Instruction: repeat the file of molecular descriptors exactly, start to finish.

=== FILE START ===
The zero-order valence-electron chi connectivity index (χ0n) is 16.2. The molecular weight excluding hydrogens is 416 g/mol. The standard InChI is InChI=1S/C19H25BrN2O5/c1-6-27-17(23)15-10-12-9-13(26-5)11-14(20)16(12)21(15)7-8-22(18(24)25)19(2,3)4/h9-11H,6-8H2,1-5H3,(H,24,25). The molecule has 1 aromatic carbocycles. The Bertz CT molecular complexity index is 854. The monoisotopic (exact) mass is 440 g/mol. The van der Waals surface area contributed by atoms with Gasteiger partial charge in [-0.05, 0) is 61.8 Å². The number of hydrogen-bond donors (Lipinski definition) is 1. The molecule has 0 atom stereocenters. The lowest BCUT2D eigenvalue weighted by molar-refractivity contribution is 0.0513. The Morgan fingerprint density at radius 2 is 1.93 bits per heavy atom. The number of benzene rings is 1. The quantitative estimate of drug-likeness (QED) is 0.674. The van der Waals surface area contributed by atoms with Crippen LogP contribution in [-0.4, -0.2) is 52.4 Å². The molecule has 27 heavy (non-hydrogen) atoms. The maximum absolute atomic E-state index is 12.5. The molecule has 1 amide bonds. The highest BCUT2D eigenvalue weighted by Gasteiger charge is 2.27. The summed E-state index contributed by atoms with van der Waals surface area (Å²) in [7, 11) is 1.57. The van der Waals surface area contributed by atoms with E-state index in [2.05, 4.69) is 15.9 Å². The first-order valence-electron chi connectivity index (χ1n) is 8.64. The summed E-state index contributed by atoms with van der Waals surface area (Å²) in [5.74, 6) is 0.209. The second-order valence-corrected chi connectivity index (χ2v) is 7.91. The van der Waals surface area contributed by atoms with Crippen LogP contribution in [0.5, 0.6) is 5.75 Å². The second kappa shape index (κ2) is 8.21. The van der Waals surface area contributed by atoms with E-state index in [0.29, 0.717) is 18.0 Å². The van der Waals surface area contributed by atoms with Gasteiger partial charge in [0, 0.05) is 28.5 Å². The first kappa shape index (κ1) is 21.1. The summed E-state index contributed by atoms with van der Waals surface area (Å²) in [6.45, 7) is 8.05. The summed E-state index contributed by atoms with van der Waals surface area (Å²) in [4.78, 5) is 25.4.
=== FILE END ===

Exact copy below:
The zero-order valence-electron chi connectivity index (χ0n) is 16.2. The molecular weight excluding hydrogens is 416 g/mol. The standard InChI is InChI=1S/C19H25BrN2O5/c1-6-27-17(23)15-10-12-9-13(26-5)11-14(20)16(12)21(15)7-8-22(18(24)25)19(2,3)4/h9-11H,6-8H2,1-5H3,(H,24,25). The molecule has 1 aromatic carbocycles. The Bertz CT molecular complexity index is 854. The monoisotopic (exact) mass is 440 g/mol. The van der Waals surface area contributed by atoms with Gasteiger partial charge in [-0.05, 0) is 61.8 Å². The number of hydrogen-bond donors (Lipinski definition) is 1. The molecule has 0 atom stereocenters. The lowest BCUT2D eigenvalue weighted by molar-refractivity contribution is 0.0513. The Morgan fingerprint density at radius 2 is 1.93 bits per heavy atom. The number of benzene rings is 1. The quantitative estimate of drug-likeness (QED) is 0.674. The van der Waals surface area contributed by atoms with Crippen LogP contribution in [-0.4, -0.2) is 52.4 Å². The molecule has 27 heavy (non-hydrogen) atoms. The maximum absolute atomic E-state index is 12.5. The molecule has 1 amide bonds. The highest BCUT2D eigenvalue weighted by Gasteiger charge is 2.27. The summed E-state index contributed by atoms with van der Waals surface area (Å²) in [7, 11) is 1.57. The van der Waals surface area contributed by atoms with E-state index in [2.05, 4.69) is 15.9 Å². The first-order valence-electron chi connectivity index (χ1n) is 8.64. The summed E-state index contributed by atoms with van der Waals surface area (Å²) in [5.74, 6) is 0.209. The second-order valence-corrected chi connectivity index (χ2v) is 7.91. The van der Waals surface area contributed by atoms with Crippen LogP contribution in [0.5, 0.6) is 5.75 Å². The second kappa shape index (κ2) is 8.21. The van der Waals surface area contributed by atoms with E-state index in [0.29, 0.717) is 18.0 Å². The van der Waals surface area contributed by atoms with Gasteiger partial charge in [0, 0.05) is 28.5 Å². The first kappa shape index (κ1) is 21.1. The summed E-state index contributed by atoms with van der Waals surface area (Å²) in [6.45, 7) is 8.05. The summed E-state index contributed by atoms with van der Waals surface area (Å²) in [4.78, 5) is 25.4.